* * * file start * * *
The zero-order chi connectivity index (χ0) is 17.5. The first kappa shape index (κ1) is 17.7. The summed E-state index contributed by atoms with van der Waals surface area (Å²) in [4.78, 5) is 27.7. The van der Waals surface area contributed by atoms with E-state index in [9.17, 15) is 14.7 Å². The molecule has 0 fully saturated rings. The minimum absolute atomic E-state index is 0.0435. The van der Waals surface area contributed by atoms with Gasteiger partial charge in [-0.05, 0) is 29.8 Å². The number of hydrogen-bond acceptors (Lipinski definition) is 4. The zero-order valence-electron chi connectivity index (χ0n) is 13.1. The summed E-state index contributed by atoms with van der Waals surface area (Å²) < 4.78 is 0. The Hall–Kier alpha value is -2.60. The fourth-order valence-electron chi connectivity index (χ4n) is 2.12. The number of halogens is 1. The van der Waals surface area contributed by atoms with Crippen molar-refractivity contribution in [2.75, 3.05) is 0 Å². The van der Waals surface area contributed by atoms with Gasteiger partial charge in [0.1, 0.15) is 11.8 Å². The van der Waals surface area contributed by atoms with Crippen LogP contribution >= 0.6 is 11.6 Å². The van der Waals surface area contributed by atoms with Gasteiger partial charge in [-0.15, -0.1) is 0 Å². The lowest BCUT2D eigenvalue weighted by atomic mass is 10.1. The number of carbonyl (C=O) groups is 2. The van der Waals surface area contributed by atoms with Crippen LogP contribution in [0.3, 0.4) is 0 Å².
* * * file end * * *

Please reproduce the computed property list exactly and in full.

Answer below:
The zero-order chi connectivity index (χ0) is 17.5. The first kappa shape index (κ1) is 17.7. The summed E-state index contributed by atoms with van der Waals surface area (Å²) in [4.78, 5) is 27.7. The van der Waals surface area contributed by atoms with E-state index in [9.17, 15) is 14.7 Å². The molecule has 0 fully saturated rings. The minimum absolute atomic E-state index is 0.0435. The van der Waals surface area contributed by atoms with Gasteiger partial charge in [-0.05, 0) is 29.8 Å². The number of hydrogen-bond acceptors (Lipinski definition) is 4. The zero-order valence-electron chi connectivity index (χ0n) is 13.1. The summed E-state index contributed by atoms with van der Waals surface area (Å²) < 4.78 is 0. The Hall–Kier alpha value is -2.60. The fourth-order valence-electron chi connectivity index (χ4n) is 2.12. The number of halogens is 1. The van der Waals surface area contributed by atoms with Crippen molar-refractivity contribution in [2.75, 3.05) is 0 Å². The van der Waals surface area contributed by atoms with Gasteiger partial charge in [0.1, 0.15) is 11.8 Å². The van der Waals surface area contributed by atoms with Crippen LogP contribution >= 0.6 is 11.6 Å². The van der Waals surface area contributed by atoms with Gasteiger partial charge in [-0.15, -0.1) is 0 Å². The lowest BCUT2D eigenvalue weighted by atomic mass is 10.1. The number of carbonyl (C=O) groups is 2. The van der Waals surface area contributed by atoms with Crippen LogP contribution in [0.3, 0.4) is 0 Å².